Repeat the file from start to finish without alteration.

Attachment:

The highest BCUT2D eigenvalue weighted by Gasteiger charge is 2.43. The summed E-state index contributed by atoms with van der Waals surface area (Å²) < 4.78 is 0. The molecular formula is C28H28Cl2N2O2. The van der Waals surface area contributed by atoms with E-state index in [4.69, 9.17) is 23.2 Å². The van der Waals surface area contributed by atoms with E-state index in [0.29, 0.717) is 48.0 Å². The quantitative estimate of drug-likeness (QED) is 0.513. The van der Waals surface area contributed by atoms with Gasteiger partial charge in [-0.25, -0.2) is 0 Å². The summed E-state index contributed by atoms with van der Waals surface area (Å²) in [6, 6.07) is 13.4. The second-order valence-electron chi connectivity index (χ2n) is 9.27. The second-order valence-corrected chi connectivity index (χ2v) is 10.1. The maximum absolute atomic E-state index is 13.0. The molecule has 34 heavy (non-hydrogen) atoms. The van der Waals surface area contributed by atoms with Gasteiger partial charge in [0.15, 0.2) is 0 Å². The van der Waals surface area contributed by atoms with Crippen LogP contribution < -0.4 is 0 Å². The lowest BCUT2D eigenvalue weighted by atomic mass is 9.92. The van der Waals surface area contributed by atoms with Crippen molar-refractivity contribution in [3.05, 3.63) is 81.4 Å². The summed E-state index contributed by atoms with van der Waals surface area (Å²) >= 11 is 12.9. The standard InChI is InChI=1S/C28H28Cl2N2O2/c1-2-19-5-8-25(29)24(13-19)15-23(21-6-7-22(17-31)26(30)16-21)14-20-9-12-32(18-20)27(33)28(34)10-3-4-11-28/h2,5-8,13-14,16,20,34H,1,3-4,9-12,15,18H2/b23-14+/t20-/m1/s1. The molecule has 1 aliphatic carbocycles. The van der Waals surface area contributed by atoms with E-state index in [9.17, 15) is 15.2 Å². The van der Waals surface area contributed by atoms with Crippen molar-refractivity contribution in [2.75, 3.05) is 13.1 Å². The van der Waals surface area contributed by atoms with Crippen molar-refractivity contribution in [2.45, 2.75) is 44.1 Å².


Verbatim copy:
The highest BCUT2D eigenvalue weighted by Gasteiger charge is 2.43. The summed E-state index contributed by atoms with van der Waals surface area (Å²) < 4.78 is 0. The molecular formula is C28H28Cl2N2O2. The van der Waals surface area contributed by atoms with E-state index in [4.69, 9.17) is 23.2 Å². The van der Waals surface area contributed by atoms with E-state index in [0.29, 0.717) is 48.0 Å². The quantitative estimate of drug-likeness (QED) is 0.513. The van der Waals surface area contributed by atoms with Gasteiger partial charge in [-0.25, -0.2) is 0 Å². The summed E-state index contributed by atoms with van der Waals surface area (Å²) in [6, 6.07) is 13.4. The second-order valence-electron chi connectivity index (χ2n) is 9.27. The second-order valence-corrected chi connectivity index (χ2v) is 10.1. The maximum absolute atomic E-state index is 13.0. The molecule has 34 heavy (non-hydrogen) atoms. The van der Waals surface area contributed by atoms with Gasteiger partial charge in [0.15, 0.2) is 0 Å². The van der Waals surface area contributed by atoms with Crippen LogP contribution < -0.4 is 0 Å². The lowest BCUT2D eigenvalue weighted by atomic mass is 9.92. The van der Waals surface area contributed by atoms with Crippen molar-refractivity contribution in [3.05, 3.63) is 81.4 Å². The summed E-state index contributed by atoms with van der Waals surface area (Å²) >= 11 is 12.9. The standard InChI is InChI=1S/C28H28Cl2N2O2/c1-2-19-5-8-25(29)24(13-19)15-23(21-6-7-22(17-31)26(30)16-21)14-20-9-12-32(18-20)27(33)28(34)10-3-4-11-28/h2,5-8,13-14,16,20,34H,1,3-4,9-12,15,18H2/b23-14+/t20-/m1/s1. The molecule has 1 aliphatic carbocycles. The van der Waals surface area contributed by atoms with E-state index in [9.17, 15) is 15.2 Å². The van der Waals surface area contributed by atoms with Crippen molar-refractivity contribution in [2.75, 3.05) is 13.1 Å². The van der Waals surface area contributed by atoms with Crippen molar-refractivity contribution in [2.45, 2.75) is 44.1 Å².